The most recent data from the National Association for Law Placement showed that the overall employment rate for the class of 2017 was 88.6 percent, which was a slight increase from 87.5 percent the previous year.
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Downs said in today’s society, with the rise of the internet, TV and the general influx of information and news, students’ access to politics has increased. He said the current political tensions tend to draw students toward going into careers that address social, political and economic issues.
“There are also a lot of groups now influencing campus politics on both the left and the right,” Downs said. “So students are being incentivized to get involved in politics in new ways.”
Overall, 57 percent of those surveyed in Kaplan’s pre-law student survey said they plan to use their law degree to advocate for political or public policy issues they care about.
Kaplan Test Prep’s director of pre-law programs Anthony Coloca cautioned that while politics should continue to be an inspiration for students, they should keep in mind that a political issue they have interest in may change in five to ten years, but they will probably have a career in law for forty or more years.
“Politics change all the time,” Coloca said. “When we are advising students, there are lots of reasons to go to law school but the primary reason should be because you want to practice law. Caring about politics alone is generally not strong enough reason to attend law school because politics change quickly.”
Downs, who has taught several law-related classes including courses on criminal justice and the First Amendment said many students took his classes and got excited about the law and law school.
But when they go to law school and study the nuts and bolts of it, many students end up disappointed or unfulfilled with law school, Downs said. He used to tell his students that even though they might find topics such as free speech or social issues interesting, they need to be prepared that it is not necessarily going to be the same in the real world of practicing law.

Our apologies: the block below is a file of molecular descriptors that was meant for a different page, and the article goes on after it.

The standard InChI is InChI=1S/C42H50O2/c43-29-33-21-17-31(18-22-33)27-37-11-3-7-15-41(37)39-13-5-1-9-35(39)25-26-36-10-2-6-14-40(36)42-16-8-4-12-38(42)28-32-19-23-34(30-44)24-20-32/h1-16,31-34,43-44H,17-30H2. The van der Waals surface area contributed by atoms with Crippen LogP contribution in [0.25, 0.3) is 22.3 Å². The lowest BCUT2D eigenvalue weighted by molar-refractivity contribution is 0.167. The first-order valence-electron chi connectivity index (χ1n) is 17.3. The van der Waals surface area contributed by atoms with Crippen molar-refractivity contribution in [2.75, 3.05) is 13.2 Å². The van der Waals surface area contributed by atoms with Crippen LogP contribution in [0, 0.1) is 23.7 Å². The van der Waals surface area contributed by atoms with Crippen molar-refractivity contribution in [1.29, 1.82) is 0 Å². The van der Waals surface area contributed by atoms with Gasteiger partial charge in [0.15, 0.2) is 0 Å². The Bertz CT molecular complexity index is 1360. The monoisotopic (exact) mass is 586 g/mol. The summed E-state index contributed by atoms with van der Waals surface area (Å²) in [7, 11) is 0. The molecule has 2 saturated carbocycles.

The UW Law School and others have student organizations where students have the opportunity to get involved in areas of law that they are most interested in, such as the Innocence Project, which Downs said can make law school more exciting and fulfilling for students.
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Downs is not surprised about this influx of law school applications.
He said he saw the same phenomenon occur in the late 1960s and early 1970s when he attended college — one of the most tumultuous and polarized decades for American politics, marked by the civil rights movement, the Vietnam War and antiwar protests.
From 1965-75, total JD enrollment jumped from 55,510 to 105,708, according to the American Bar Association.
“Many people were attending grad school to study politics as well as law school then too in hopes to make a change to the laws,” Downs said.
Downs believes that after three or four years of this upward trend, things will start to change.
With at least two more years of the Trump presidency to go, we may see more enrollment and application fluctuations, Downs said.